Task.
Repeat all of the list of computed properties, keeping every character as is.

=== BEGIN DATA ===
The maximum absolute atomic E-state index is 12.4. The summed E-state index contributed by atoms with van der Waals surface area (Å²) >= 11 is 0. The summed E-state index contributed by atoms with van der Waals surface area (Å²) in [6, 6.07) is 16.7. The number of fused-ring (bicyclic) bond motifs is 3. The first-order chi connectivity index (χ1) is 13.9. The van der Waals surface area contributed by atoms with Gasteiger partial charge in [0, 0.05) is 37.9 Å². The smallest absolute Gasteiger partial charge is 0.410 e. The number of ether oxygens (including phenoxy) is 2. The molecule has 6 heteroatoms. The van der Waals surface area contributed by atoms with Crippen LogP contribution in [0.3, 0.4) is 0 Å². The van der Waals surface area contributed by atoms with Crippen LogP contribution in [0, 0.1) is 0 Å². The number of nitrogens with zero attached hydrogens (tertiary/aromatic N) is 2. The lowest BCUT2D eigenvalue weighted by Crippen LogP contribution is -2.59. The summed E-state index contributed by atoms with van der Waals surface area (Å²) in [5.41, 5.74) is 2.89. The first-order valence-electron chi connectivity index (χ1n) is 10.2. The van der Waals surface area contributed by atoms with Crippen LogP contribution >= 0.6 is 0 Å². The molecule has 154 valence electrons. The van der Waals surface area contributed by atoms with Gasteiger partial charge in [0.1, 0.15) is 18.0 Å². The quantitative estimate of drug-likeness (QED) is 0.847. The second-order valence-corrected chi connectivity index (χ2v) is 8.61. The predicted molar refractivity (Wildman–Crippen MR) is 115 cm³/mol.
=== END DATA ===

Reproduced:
The maximum absolute atomic E-state index is 12.4. The summed E-state index contributed by atoms with van der Waals surface area (Å²) >= 11 is 0. The summed E-state index contributed by atoms with van der Waals surface area (Å²) in [6, 6.07) is 16.7. The number of fused-ring (bicyclic) bond motifs is 3. The first-order chi connectivity index (χ1) is 13.9. The van der Waals surface area contributed by atoms with Gasteiger partial charge in [0, 0.05) is 37.9 Å². The smallest absolute Gasteiger partial charge is 0.410 e. The number of ether oxygens (including phenoxy) is 2. The molecule has 6 heteroatoms. The van der Waals surface area contributed by atoms with Crippen LogP contribution in [0.3, 0.4) is 0 Å². The van der Waals surface area contributed by atoms with Crippen LogP contribution in [0, 0.1) is 0 Å². The number of nitrogens with zero attached hydrogens (tertiary/aromatic N) is 2. The lowest BCUT2D eigenvalue weighted by Crippen LogP contribution is -2.59. The summed E-state index contributed by atoms with van der Waals surface area (Å²) in [5.41, 5.74) is 2.89. The first-order valence-electron chi connectivity index (χ1n) is 10.2. The van der Waals surface area contributed by atoms with Crippen LogP contribution >= 0.6 is 0 Å². The molecule has 154 valence electrons. The van der Waals surface area contributed by atoms with Gasteiger partial charge in [0.1, 0.15) is 18.0 Å². The quantitative estimate of drug-likeness (QED) is 0.847. The second-order valence-corrected chi connectivity index (χ2v) is 8.61. The predicted molar refractivity (Wildman–Crippen MR) is 115 cm³/mol.